Thanks for replying, that is a great answer. In regards to the market price, I would argue this seller did not market his item properly and has limited feedback, therefore the item sold for a below market price. Its also a large piece of equipment that could be damaged easily in shipping, so only bidders with close geographic proximity might bid. The machine also sells for $19k brand new, a price point I can establish using manufacture's sales literature. This piece of equipment also generates cash flow, I could establish value using a reasonable discounted cash flow argument. Please let me know if you think a judge would agree with my arguments.
    I need to be more careful with my language, fair value, sales price and market price are different things.

Similar Threads

  1. How to sue Ebay seller - Small Claims or Federal? (NY and TN law question)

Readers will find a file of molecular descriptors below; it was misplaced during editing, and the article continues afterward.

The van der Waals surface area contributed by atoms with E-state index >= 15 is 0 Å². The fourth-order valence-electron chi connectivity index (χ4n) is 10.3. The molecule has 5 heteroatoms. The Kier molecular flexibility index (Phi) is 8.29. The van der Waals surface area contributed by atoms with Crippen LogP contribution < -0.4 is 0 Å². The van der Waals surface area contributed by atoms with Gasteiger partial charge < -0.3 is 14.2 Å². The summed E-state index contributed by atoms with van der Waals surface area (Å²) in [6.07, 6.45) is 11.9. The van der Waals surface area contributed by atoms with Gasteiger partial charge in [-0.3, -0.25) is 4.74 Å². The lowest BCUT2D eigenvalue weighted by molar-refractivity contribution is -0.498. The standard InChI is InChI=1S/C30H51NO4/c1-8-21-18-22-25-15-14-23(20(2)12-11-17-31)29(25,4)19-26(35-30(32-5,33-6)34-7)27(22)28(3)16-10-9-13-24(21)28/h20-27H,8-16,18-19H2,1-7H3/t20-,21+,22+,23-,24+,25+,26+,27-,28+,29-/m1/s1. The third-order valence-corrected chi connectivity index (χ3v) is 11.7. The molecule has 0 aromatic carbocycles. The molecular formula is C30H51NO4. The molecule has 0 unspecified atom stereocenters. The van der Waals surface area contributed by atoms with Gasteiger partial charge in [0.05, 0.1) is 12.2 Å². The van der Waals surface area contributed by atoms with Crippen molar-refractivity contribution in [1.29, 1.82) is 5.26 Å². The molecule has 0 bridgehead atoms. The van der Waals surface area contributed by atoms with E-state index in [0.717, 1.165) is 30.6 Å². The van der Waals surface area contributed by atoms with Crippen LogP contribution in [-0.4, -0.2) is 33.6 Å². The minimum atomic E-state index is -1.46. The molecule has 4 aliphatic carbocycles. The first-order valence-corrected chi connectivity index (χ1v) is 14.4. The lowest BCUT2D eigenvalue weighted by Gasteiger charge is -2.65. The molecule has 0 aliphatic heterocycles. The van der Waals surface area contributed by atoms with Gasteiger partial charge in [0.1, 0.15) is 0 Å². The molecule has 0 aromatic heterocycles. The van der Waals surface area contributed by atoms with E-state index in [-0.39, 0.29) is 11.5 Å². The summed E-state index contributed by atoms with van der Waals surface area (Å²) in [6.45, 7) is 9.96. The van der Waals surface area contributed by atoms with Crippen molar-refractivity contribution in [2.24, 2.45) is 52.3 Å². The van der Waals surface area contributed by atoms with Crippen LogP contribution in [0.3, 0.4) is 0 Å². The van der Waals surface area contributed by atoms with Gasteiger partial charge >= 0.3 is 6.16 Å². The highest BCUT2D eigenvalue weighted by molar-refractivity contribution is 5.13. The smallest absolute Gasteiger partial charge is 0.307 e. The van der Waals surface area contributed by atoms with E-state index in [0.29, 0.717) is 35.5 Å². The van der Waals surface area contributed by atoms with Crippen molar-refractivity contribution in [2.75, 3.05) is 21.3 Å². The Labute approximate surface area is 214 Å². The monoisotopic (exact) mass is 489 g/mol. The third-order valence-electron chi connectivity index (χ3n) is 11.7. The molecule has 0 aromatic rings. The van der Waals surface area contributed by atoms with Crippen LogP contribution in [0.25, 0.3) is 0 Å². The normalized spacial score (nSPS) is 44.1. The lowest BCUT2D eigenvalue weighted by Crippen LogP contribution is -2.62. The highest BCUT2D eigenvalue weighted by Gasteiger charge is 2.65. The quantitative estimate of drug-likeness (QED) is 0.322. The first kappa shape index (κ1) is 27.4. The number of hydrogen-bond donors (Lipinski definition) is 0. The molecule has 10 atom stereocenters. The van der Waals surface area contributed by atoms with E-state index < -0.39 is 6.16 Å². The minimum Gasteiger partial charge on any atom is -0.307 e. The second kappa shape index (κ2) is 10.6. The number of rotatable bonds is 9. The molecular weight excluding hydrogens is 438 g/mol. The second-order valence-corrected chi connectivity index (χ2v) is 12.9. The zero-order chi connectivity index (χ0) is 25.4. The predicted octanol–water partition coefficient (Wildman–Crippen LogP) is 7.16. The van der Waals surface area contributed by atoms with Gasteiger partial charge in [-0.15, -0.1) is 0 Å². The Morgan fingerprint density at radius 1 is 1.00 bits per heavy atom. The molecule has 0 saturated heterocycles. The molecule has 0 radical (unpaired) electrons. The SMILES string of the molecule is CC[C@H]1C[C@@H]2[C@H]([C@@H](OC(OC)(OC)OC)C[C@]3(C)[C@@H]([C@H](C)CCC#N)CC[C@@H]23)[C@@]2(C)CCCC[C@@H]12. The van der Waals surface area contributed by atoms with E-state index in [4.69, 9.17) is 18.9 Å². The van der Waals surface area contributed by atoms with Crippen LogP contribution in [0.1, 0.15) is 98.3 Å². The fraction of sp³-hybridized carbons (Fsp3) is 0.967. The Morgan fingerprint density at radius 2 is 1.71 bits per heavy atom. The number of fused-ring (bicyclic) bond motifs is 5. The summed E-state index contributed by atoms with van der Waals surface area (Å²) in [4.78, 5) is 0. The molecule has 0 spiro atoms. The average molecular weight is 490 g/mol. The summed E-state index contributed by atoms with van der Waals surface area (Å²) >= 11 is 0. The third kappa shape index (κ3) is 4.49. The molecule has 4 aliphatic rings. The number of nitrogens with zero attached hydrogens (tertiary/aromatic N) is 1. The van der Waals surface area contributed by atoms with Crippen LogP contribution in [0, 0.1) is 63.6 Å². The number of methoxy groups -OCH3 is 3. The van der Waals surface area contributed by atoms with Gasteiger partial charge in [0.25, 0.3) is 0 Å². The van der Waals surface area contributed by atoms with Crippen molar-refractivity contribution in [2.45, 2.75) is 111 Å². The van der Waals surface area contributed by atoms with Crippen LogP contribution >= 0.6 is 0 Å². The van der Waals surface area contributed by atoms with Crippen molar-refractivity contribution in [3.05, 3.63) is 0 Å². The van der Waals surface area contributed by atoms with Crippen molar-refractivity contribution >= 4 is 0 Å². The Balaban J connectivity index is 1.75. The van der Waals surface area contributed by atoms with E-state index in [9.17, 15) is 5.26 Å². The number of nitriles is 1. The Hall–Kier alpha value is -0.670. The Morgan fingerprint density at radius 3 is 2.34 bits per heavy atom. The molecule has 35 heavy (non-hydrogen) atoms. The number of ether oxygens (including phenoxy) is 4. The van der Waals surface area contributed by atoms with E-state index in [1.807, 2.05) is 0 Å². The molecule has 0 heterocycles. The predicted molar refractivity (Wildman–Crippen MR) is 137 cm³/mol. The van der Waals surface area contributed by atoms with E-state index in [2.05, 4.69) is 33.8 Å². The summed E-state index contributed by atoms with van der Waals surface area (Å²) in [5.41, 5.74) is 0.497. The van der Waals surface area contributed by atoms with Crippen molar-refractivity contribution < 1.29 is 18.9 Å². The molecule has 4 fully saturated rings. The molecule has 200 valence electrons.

By toddmanqa in forum Online Purchases and Sales
    Replies: 2
    Last Post: 05-15-2012, 01:06 PM
  2. Can we sue seller in small claims court for delay in repair work?
    By vikasintl in forum Buying & Selling a Home
    Replies: 1
    Last Post: 11-07-2009, 04:00 PM
  3. ebay seller non selling
    By beandis in forum Online Purchases and Sales
    Replies: 5
    Last Post: 11-03-2008, 04:04 PM
  4. seller sueing under small claims court
    By ic3nin3 in forum Buying & Selling a Home
    Replies: 0
    Last Post: 02-25-2005, 06:36 PM
  5. eBay & Small Claims Court
    By bburns in forum Small Claims Courts
    Replies: 8
    Last Post: 08-30-2002, 02:59 PM

Tags for this Thread

Posting Permissions

  • You may not post new threads
  • You may not post replies
  • You may not post attachments
  • You may not edit your posts
  •  

© 1995-2012 Advice Company, All Rights Reserved

FreeAdvice® has been providing millions of consumers with outstanding advice, free, since 1995. While not a substitute for personal advice from a licensed professional, it is available AS IS, subject to our Disclaimer and Terms & Conditions Of Use.